Tag Archives: protection

10 Things You Can Do to Avoid Fraud

Crooks use clever schemes to defraud millions of people every year. They often combine new technology with old tricks to get people to send money or give out personal information. Here are some practical tips to help you stay a step ahead.

Spot imposters. Scammers often pretend to be someone you trust, like a government officiala family membera charity, or a company you do business with. Don’t send money or give out personal information in response to an unexpected request — whether it comes as a text, a phone call, or an email. 

Do online searches. Type a company or product name into your favorite search engine with words like “review,” “complaint” or “scam.” Or search for a phrase that describes your situation, like “IRS call.” You can even search for phone numbers to see if other people have reported them as scams.

Don’t believe your caller ID. Technology makes it easy for scammers to fake caller ID information, so the name and number you see aren’t always real. If someone calls asking for money or personal information, hang up. If you think the caller might be telling the truth, call back to a number you know is genuine.

Don’t pay upfront for a promise. Someone might ask you to pay in advance for things like debt relief, credit and loan offers, mortgage assistance, or a job. They might even say you’ve won a prize, but first you have to pay taxes or fees. If you do, they will probably take the money and disappear.

Consider how you pay. Credit cards have significant fraud protection built in, but some payment methods don’t. Wiring money through services like Western Union or MoneyGram is risky because it’s nearly impossible to get your money back. That’s also true for reloadable cards (like MoneyPak or Reloadit) and gift cards (like iTunes or Google Play). Government offices and honest companies won’t require you to use these payment methods.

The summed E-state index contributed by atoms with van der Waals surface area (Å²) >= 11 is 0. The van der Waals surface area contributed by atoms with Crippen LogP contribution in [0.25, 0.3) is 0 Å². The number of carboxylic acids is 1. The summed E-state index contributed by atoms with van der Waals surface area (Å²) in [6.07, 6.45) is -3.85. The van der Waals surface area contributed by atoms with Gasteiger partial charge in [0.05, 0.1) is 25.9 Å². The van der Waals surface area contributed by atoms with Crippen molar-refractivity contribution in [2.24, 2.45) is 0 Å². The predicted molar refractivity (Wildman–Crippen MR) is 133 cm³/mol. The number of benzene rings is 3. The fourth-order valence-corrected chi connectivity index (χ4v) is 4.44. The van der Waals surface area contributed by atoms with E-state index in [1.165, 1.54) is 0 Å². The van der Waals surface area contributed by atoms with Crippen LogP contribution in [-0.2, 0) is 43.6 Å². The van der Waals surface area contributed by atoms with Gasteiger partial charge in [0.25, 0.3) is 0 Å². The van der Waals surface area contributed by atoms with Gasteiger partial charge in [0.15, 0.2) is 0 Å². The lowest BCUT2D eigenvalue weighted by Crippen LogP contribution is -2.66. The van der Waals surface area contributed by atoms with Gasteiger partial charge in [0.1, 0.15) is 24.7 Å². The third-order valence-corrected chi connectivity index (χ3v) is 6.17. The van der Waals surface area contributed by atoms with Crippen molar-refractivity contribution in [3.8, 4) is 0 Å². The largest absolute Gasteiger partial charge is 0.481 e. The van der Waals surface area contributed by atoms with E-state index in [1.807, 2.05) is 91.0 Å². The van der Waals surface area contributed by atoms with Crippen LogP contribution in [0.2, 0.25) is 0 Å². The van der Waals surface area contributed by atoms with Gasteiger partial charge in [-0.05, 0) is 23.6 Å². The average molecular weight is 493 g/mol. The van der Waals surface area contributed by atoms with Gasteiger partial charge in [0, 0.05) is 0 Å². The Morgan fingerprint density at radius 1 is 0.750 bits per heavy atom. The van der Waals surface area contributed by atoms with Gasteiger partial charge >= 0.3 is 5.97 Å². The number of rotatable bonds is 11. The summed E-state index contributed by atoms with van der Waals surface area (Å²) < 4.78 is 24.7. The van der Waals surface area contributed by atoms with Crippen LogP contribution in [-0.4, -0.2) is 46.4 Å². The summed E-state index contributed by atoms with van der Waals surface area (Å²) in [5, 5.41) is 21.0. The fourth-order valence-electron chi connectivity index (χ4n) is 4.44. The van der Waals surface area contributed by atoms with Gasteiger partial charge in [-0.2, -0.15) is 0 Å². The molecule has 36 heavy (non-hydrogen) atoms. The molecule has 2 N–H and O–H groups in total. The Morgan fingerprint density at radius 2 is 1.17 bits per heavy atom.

Talk to someone.  Before you give up your money or personal information, reach out to your credit union, a friend, or a family member talk to someone you trust. Con artists want you to make decisions in a hurry. They might even threaten you. Slow down, check out the story, do an online search, consult an expert — or just tell a friend.

Hang up on robocalls. If you answer the phone and hear a recorded sales pitch, hang up and report it to the FTC. These calls are illegal, and often the products are bogus. Don’t press 1 to speak to a person or to be taken off the list. That could lead to more calls.

Be skeptical about free trial offers. Some companies use free trials to sign you up for products and bill you every month until you cancel. Before you agree to a free trial, research the company and read the cancellation policy. And always review your monthly statements for charges you don’t recognize.

Don’t deposit a check and wire money back. By law, banks must make funds from deposited checks available within days, but uncovering a fake check can take weeks. If a check you deposit turns out to be a fake, you’re responsible for repaying the bank.

Sign up for free scam alerts from the FTC at ftc.gov/scamsGet the latest tips and advice about scams sent right to your inbox.

If you spot a scam, report it at ftc.gov/complaint. Your reports help the FTC and other law enforcement investigate scams and bring crooks to justice.

From our friends at the Federal Trade Commission


Questions about how to protect your USAgencies accounts from fraud? Connect with us at 503-275-0300 Option 4, visit Account Security page, or head into our branch on the corner of 1st and Taylor in Downtown Portland. 

Tax-Related Identity Theft

Brought to you by our friends at the FTC

An identity thief may use your Social Security number (SSN) to get a tax refund or a job. This is tax-related identity theft. You may not know it has happened until:

  • the IRS sends you a letter by mail saying they have gotten a suspicious tax return that uses your SSN, or
  • you try to efile your return but it’s rejected as a duplicate because a return already has been filed using your SSN